A friend asked me what it's like to be on the radio a few days ago, and my short answer was, "It's fun." It's more complicated than this, of course, so I thought I might use a few pixels here to explain what it's like to speak into a microphone and to know that hundreds of thousands of people are listening to you.
There are two basic ways your voice is sent shooting through the atmosphere for a radio interview: 1) You call in on a phone, or, 2) You step into a studio. My first radio gig happened in 2005 when I appeared on Minnesota Public Radio. We were talking about Tim O'Brien's masterful novel, The Things They Carried, and since I've read that book I-don't-know-how-many-times, I wasn't worried about the questions. I sat in my office with my door closed and held the phone to my ear with both hands. I knew I was going to be patched in at any second. When it happened, I heard my name, then a question.
A few words tumbled out of my mouth but when I thought about how many people were out there listening to me, my throat tightened. I thought of cars driving on long ribbons of highway, of farmers peeling back rich layers of earth with their tractors, of parents eating at a table -- and they all waited for me to speak. I panicked at the thought of them leaning in, waiting for my tongue to work.
With closed eyes, I told myself to get it together.
I have no idea what I finally said, but it must have been decent enough because I stayed on air for another 30 minutes. And with each passing second, I felt more at ease.
Since then, I've appeared on the radio about 30 times. I like it. It's fun. Doing a radio interview from your office feels like a normal conversation, and it's easy to forget that people are eavesdropping on what you and the host are saying. A good interviewer will make you feel like you're talking over a tall cup of coffee.
Then there's the other type of interview: The one that takes place in a studio. I actually prefer this one because you've got a fancy set of headphones on and the microphone is hanging before you like a weird metal fruit. I have to remind myself not to uncross my legs or shuffle paper because the mic picks up everything. Plus you've got all of these dials and blinking lights in front of you.
Best of all though, you're sitting across from the host and you're able to read her or his face. You pick up expressions you'd miss on the phone and the conversation is completely natural. It's also helpful to have a large atomic clock next to you -- it counts down how many seconds you've got left on the program. Have you ever wondered how radio guests often seem to talk for just the right length of time? Well, there's your answer. All you have to do is glance at the wall and you see that you've got 40 seconds left... 39... 38... 37...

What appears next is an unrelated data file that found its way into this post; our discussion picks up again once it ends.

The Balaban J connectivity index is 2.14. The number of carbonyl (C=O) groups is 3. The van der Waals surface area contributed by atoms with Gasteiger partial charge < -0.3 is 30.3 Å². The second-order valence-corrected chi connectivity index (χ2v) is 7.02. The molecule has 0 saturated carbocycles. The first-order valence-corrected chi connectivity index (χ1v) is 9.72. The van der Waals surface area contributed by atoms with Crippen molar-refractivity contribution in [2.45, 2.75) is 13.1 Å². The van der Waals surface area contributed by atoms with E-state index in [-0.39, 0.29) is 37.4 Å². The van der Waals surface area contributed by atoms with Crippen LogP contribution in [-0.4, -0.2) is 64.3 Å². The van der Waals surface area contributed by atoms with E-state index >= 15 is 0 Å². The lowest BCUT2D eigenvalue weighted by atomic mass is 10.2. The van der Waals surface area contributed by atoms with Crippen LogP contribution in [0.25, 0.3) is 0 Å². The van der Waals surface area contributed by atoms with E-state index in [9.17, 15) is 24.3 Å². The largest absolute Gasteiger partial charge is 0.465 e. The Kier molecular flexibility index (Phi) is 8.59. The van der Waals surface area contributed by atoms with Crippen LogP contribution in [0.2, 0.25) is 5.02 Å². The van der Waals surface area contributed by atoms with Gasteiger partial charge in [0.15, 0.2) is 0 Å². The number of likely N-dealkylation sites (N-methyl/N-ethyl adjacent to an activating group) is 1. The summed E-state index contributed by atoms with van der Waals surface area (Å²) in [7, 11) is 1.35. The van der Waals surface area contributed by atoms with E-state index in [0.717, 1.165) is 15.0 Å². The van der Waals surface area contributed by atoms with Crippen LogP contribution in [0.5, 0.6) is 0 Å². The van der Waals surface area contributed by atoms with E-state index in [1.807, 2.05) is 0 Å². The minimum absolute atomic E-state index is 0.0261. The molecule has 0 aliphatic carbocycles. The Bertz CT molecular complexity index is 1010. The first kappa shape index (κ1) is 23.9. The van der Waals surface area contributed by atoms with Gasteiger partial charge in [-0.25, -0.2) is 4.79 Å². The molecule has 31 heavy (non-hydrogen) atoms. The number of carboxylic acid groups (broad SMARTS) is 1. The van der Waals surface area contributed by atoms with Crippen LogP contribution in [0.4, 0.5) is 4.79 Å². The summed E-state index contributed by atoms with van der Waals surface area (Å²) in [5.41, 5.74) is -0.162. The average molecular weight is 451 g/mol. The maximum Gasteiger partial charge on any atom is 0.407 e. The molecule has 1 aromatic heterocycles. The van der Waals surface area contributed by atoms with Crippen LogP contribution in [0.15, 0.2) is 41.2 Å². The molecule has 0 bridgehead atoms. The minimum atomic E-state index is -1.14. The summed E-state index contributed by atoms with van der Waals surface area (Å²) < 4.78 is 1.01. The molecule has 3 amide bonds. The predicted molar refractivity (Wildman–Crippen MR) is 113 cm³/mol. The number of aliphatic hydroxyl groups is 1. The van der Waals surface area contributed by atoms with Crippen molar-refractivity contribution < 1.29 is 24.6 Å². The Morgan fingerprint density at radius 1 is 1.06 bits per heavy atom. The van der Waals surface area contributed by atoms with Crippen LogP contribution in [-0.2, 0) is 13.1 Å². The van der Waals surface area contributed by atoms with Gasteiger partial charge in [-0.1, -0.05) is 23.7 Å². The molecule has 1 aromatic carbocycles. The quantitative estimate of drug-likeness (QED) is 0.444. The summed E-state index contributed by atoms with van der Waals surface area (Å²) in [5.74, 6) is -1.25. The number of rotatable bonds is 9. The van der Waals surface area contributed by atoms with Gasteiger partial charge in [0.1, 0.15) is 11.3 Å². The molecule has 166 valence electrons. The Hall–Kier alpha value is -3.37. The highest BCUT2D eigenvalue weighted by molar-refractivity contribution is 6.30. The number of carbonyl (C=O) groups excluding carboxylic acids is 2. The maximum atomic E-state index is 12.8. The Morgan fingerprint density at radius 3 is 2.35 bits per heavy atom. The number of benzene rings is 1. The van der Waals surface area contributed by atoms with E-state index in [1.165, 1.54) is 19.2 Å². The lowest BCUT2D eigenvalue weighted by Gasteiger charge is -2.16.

I enjoy doing radio, and whenever I'm contacted about being on a show I almost always say "yes." It's an honor to be piped into cars and homes and work spaces. You become a guest among strangers. And, as these strangers listen, I hope they might nod their heads at something I've said.
The truly weird part about doing radio though? I mean, the truly mind-blowing part of it all? It's the realization that nothing else I've ever done (or will ever do in the future) will last longer. This isn't arrogance on my part; it's physics. At this very moment, all of the interviews I've done are speeding across our little solar system and at some point in time they will cross the distant edge of the sun's gravity. My voice will pulse out into the void and keep on going. Like a message in a bottle, my voice is corked inside radio waves, which will keep riding through space long after I'm gone. A hundred thousand years from now all you need to do is tune in and I'll still be there, whispering in the dark.
Patrick Hicks is the author of ten books, including The Commandant of Lubizec: A Novel of the Holocaust and Operation Reinhard (Steerforth/Random House) and The Collector of Names (Schaffner Press). He is the Writer-in-Residence at Augustana College and a faculty member at the MFA program at Sierra Nevada College. His website is www.patrickhicks.org
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